In praise of lyrical literalism (It's not much fun to sing alone)

There is certainly something to be said for the anti-allegorical impulse. Particularly when it takes the form of literalist doom metal lyrics that are actually about things such as...

Singing in the grave, the first track of Minotauri's eponymous album (which has great literalist moments later, in which we learn why they "are playing / loud heavy metal"). Layers of meaning be damned. This is about the pacing, sludge grind loop, slow-motion guitar chug, single-note organ lines, and... the lyrics, slurred out in a Finnish carnival barker impression (if said barker was high on codeine cough syrup).

I'm lying here in my grave
I'm singing a lonely song
It's not much fun to sing alone
I'd better call my friends to join

I'm singing in the grave
A song from the underground


Being lost in a necropolis, as in "Necropolis," the rockin' track from Manilla Road's 1983 Crystal Logic. Quite poetic and all, yes, perhaps there is a sense in which the post-war West and emergent neo-liberal forms of necropolitics leave us all "lost in a necropolis." But... nope. This is rather a D-and-D-esque anthem about actually being lost in a necropolis.

Never thought it would be like this
It feels like I'm living inside a dream
But my mind tells me I'm
Lost in necropolis
Lost in necropolis
Lost in necropolis
Lost in necropolis

Now I know what it's like to be
Inside the city of the dead

What to say of this? Deleuze's rejection of metaphor (in favor of the transformation of concepts, rather than x being "like" y) doesn't make sense, as we lack the metaphorical coupling. Nor should this be linked to an attack on Benjamian allegory (and not just because I highly doubt Manilla Road read the Trauerspiel text), for we have here that which is at once the iconicity of the death's head (as a ruin of the future, the inevitable non-presentness) with a solid rejection of something being better read as - and existing for - the making-sense of a past. Instead, we get a sort of allegorical presentness, an insistence on "this being the point" that suggests we get something closer to the bedrock of meaning that later texts would have to make sense of allegorically, if at all. (Although this approaches the comic, for despite the attempt for the described experiences to stand alone as resolute instances, but not symbols, of tarrying with death, the rather aware goofiness of these kind of moments seems to undo the stuffiness and hauteur of allegory.)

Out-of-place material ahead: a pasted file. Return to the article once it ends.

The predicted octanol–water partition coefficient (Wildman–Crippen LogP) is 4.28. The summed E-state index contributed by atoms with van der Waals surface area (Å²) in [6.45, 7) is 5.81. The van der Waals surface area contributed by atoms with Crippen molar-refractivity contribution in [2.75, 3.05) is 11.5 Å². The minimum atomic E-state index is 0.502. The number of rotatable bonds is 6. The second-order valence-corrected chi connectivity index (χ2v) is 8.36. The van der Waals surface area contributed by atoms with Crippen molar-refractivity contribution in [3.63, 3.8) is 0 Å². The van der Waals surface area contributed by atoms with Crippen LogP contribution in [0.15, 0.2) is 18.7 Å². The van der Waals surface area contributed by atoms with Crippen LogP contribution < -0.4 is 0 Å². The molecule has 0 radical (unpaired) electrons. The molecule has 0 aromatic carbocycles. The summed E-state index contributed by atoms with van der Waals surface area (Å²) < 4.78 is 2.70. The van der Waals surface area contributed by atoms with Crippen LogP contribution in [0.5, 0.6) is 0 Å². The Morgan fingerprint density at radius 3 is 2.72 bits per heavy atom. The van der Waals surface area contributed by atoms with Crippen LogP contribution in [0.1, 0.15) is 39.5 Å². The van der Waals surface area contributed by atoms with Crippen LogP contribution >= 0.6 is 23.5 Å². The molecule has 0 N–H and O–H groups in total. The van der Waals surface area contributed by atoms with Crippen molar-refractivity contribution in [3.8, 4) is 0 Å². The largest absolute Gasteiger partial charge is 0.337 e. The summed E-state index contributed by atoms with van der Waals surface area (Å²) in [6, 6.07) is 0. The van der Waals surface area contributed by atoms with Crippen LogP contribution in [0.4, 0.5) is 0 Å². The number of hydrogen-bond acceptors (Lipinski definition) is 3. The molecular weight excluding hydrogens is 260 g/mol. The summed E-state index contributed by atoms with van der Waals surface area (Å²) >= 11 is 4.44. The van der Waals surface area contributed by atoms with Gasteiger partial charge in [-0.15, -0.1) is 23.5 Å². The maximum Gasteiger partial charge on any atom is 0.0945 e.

Maybe we need a European answer. As in, "Final Countdown" from Europe, that masterpiece of bar jukeboxes which is, as far as I can tell, very literally about space travel. Given the opacity of making more sense of it, one is called back, again and again, to those anthemic, not-soaring-but-still-trying-damn-hard synth lines. No allegorical, no symbol, just affect, "heading to Venus."

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